New Zealand Hit by Severe Earthquake
New Zealand was belted by a massive earthquake at 12:02 Monday morning, near the town of Kaikoura on the east coast of the South Island. New Zealand’s Geonet originally measured it at magnitude 7.5; it has now been confirmed to be 7.8, making it one of New Zealand’s four biggest in the past 150 years.
The extraordinarily powerful quake was felt as far away as New Zealand’s largest city, Auckland, which is around 500 miles away on the North Island. Residents along the South Island’s east coast were immediately advised to seek refuge on higher ground in the event of a tsunami. Swells up to eight feet high were reported along the coast. However, the extent of the damage from the quake only really began to be realized as the morning dawned.
Since the initial earthquake, around 2,100 aftershocks have occurred, with over 360 greater than magnitude 4 (the most powerful one reaching magnitude 6.3). Four faults have ruptured, according to Geonet, with one along the coast having reportedly slipped over 30 feet.
While the center of the quake hit a less densely populated area (two fatalities have thus far been reported), the extent of the devastation throughout surrounding areas has been immense. According to the New Zealand Herald, the quake triggered approximately 100,000 landslides around the country. Roads and railway lines have been either damaged by the earthquake or entirely blocked off by the landslides. Kaikoura, the town closest to the epicenter, has been cut off from ground transportation, and was left with only three days of water supplies. Approximately 600 residents and 1,200 tourists have been trapped there. Warships from the United States, Canada, Japan and Australia are en route to assist New Zealand warships in providing aid to those stranded in the coastal town. Some roads leading into the town could be closed for weeks according to estimates.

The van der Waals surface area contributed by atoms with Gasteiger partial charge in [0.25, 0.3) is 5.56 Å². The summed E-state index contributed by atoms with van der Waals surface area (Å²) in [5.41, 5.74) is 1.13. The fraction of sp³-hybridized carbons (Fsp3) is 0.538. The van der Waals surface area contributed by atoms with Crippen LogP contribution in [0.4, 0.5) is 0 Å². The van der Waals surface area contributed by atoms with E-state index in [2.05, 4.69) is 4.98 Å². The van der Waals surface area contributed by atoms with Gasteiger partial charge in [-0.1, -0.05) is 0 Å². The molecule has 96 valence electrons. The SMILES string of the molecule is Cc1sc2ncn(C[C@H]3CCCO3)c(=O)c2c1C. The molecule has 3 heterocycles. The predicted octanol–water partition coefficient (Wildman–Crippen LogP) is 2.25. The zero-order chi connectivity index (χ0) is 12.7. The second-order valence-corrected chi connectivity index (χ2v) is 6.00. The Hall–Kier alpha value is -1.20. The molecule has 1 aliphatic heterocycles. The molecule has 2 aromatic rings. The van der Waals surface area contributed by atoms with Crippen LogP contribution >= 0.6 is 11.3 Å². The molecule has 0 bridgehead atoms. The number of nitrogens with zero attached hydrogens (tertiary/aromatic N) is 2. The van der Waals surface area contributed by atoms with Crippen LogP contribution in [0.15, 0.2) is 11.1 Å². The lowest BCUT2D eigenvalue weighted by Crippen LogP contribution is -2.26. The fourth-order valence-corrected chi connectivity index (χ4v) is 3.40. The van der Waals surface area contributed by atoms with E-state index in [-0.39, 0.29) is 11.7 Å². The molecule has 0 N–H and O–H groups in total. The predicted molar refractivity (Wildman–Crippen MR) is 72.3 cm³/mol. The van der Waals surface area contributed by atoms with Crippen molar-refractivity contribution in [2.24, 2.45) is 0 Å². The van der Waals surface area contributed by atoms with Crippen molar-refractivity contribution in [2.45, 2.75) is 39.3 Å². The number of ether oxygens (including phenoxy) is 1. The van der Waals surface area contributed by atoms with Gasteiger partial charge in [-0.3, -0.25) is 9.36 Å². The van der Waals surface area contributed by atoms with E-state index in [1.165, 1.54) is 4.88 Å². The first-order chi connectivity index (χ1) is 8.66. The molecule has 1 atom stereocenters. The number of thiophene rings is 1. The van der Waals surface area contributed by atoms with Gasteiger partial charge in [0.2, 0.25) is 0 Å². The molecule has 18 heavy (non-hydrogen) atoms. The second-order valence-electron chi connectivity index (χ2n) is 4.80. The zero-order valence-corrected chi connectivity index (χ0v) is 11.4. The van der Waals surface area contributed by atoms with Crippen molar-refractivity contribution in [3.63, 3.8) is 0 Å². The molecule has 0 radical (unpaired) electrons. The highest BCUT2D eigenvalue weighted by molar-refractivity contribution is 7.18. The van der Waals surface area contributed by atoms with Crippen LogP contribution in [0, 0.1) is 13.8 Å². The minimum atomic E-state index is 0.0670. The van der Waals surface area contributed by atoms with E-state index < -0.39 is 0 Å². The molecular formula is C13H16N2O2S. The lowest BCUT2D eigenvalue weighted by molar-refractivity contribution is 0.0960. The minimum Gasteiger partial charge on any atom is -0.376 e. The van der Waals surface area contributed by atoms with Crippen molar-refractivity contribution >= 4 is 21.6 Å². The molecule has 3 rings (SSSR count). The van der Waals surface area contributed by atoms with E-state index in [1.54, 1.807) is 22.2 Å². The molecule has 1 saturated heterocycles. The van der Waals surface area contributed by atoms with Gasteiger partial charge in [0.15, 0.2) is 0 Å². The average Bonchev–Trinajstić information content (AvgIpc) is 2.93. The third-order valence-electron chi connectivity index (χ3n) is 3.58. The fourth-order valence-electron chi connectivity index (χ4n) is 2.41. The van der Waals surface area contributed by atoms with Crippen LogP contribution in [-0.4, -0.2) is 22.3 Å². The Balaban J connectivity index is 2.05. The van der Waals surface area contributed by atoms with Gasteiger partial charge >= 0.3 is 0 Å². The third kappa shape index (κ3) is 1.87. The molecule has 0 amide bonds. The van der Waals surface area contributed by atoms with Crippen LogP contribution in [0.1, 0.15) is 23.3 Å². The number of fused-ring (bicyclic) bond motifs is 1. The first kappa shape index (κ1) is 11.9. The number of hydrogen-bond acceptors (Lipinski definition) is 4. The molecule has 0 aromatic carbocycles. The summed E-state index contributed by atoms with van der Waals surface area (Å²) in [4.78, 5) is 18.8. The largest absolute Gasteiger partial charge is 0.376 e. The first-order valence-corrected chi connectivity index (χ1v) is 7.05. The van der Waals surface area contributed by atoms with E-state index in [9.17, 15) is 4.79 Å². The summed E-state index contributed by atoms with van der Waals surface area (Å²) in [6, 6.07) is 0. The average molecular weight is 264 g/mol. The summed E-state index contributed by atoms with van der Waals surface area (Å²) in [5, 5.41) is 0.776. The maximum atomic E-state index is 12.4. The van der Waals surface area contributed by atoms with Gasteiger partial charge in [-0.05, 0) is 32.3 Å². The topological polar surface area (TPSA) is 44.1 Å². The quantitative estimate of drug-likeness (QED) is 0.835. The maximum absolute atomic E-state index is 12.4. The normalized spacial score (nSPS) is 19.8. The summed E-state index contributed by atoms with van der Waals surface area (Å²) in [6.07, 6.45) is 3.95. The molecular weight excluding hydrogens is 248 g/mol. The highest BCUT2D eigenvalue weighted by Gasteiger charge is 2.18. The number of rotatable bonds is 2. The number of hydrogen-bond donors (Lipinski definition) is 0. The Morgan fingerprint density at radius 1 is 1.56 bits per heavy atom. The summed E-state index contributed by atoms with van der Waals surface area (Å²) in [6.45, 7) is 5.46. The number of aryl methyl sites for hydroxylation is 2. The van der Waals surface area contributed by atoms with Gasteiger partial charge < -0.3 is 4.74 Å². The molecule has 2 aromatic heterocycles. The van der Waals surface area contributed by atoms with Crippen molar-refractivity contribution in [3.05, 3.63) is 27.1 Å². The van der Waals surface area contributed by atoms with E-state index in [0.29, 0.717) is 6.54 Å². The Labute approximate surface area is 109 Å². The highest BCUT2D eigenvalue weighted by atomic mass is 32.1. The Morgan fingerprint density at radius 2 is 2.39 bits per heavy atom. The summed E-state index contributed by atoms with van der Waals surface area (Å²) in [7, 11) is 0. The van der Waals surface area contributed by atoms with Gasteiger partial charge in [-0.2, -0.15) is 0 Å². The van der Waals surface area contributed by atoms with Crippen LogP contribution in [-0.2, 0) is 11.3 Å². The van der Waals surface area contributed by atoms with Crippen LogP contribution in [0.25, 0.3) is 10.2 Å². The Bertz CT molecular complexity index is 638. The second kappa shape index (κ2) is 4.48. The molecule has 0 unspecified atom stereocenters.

New Zealand Prime Minister John Key, who flew around some of the damaged sites on Monday, stated, “You’ve got to believe it’s in the billions of dollars to resolve these issues.” He canceled a trip to Argentina in order to remain in New Zealand and focus on the emergency at hand.
The usually bustling capital city, Wellington (itself around 130 miles from the quake), was essentially shut down Monday as workers assessed the risks posed by damaged buildings. A large office block suffered critical structural damage and many fear it might collapse. Severe weather has been pounding the capital at the same time, including wind speeds of up to 80 miles per hour in parts of the wider Wellington area. Severe flooding and further slips have continued to affect the region, hampering cleanup. Since the quake, Wellington has been deluged by more rain within 24 hours than it usually receives during the entire month of November. And further inclement weather is forecast to continue later on in the week.
Survival stories are beginning to emerge, including that of a 100-year-old woman rescued from her homestead—tragically, her son was killed in the quake.
After residents heeded tsunami warnings and fled their homes for the safety of higher ground, looters stepped in. At least 19 cases of looting have been reported.
Rebuilding has not even been completed from the 2011 earthquake that hit the South Island’s biggest city, Christchurch. That quake directly affected a heavily urbanized area. It measured 6.3 on the Richter scale and devastated Christchurch, leaving 185 people dead. In the five years since that time, more than 10,000 smaller aftershocks and earthquakes have been registered in the vicinity. I visited Christchurch two weeks ago; residents there described for me the horror of the 2011 earthquake that is still fresh in their minds. Little did we realize what would take place again less than 60 miles northeast. Added to that, New Zealand was hit this September by a 7.1-magnitute earthquake, this one off the east cape of the North Island. While this quake was felt over much of the North Island and northern South Island, the epicenter was out at sea and damage was only superficial, resulting in no casualties.
New Zealand lies directly over the boundary of what is known as the Ring of Fire, a highly geologically active ring encircling most of the Pacific Ocean. Approximately 90 percent of the world’s earthquake activity happens in the area of this ring. We New Zealanders are well familiar with regular tremors, but these recent massive earthquakes have been shocking and unusually destructive.
It is heartbreaking to see your country experience such disasters. At times like this, it is natural for people to question, “Where was God?” Natural disasters are a constant reminder of how powerless we humans are. To be rendered powerless is scary. People caught in the middle of disasters need hope; they need answers. And despite what you may have previously heard from religions, these answers are available. Read them here in our booklet Why ‘Natural’ Disasters? Inside, you will discover where real hope can be found.